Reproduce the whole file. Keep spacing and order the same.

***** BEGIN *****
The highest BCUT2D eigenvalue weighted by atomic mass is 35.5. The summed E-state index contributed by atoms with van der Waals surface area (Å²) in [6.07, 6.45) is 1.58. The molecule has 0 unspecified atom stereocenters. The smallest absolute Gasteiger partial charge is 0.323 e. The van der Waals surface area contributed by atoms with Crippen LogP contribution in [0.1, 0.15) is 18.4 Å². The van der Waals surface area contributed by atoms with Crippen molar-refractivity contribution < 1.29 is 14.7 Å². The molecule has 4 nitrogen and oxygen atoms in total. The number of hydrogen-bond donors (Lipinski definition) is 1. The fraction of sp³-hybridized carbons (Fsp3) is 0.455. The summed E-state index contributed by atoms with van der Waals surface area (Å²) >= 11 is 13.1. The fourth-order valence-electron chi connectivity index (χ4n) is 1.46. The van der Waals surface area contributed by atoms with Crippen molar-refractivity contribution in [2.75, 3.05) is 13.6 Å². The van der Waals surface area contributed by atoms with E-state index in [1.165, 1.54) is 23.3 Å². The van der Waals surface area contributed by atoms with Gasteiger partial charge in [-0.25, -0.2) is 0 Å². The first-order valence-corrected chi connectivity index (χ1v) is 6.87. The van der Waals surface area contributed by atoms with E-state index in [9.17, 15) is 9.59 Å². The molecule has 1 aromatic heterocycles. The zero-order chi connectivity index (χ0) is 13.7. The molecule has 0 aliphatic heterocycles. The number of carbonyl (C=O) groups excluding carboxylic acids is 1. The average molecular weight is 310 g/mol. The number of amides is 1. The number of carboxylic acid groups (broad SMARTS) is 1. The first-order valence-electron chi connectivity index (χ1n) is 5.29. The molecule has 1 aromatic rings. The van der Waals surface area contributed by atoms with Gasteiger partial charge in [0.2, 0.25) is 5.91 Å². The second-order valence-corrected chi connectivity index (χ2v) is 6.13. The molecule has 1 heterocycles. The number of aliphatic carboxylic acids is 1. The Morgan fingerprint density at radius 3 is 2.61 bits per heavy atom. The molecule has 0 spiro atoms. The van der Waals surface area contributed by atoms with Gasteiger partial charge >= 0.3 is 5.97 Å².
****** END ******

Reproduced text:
The highest BCUT2D eigenvalue weighted by atomic mass is 35.5. The summed E-state index contributed by atoms with van der Waals surface area (Å²) in [6.07, 6.45) is 1.58. The molecule has 0 unspecified atom stereocenters. The smallest absolute Gasteiger partial charge is 0.323 e. The van der Waals surface area contributed by atoms with Crippen LogP contribution in [0.1, 0.15) is 18.4 Å². The van der Waals surface area contributed by atoms with Crippen molar-refractivity contribution < 1.29 is 14.7 Å². The molecule has 4 nitrogen and oxygen atoms in total. The number of hydrogen-bond donors (Lipinski definition) is 1. The fraction of sp³-hybridized carbons (Fsp3) is 0.455. The summed E-state index contributed by atoms with van der Waals surface area (Å²) >= 11 is 13.1. The fourth-order valence-electron chi connectivity index (χ4n) is 1.46. The van der Waals surface area contributed by atoms with Crippen molar-refractivity contribution in [2.75, 3.05) is 13.6 Å². The van der Waals surface area contributed by atoms with E-state index in [1.165, 1.54) is 23.3 Å². The van der Waals surface area contributed by atoms with Gasteiger partial charge in [-0.25, -0.2) is 0 Å². The first-order valence-corrected chi connectivity index (χ1v) is 6.87. The van der Waals surface area contributed by atoms with E-state index in [9.17, 15) is 9.59 Å². The molecule has 1 aromatic heterocycles. The zero-order chi connectivity index (χ0) is 13.7. The molecule has 0 aliphatic heterocycles. The number of carbonyl (C=O) groups excluding carboxylic acids is 1. The average molecular weight is 310 g/mol. The number of amides is 1. The number of carboxylic acid groups (broad SMARTS) is 1. The first-order valence-electron chi connectivity index (χ1n) is 5.29. The molecule has 1 aromatic rings. The van der Waals surface area contributed by atoms with Gasteiger partial charge in [0.2, 0.25) is 5.91 Å². The second-order valence-corrected chi connectivity index (χ2v) is 6.13. The molecule has 1 heterocycles. The number of aliphatic carboxylic acids is 1. The Morgan fingerprint density at radius 3 is 2.61 bits per heavy atom. The molecule has 0 spiro atoms. The van der Waals surface area contributed by atoms with Gasteiger partial charge >= 0.3 is 5.97 Å².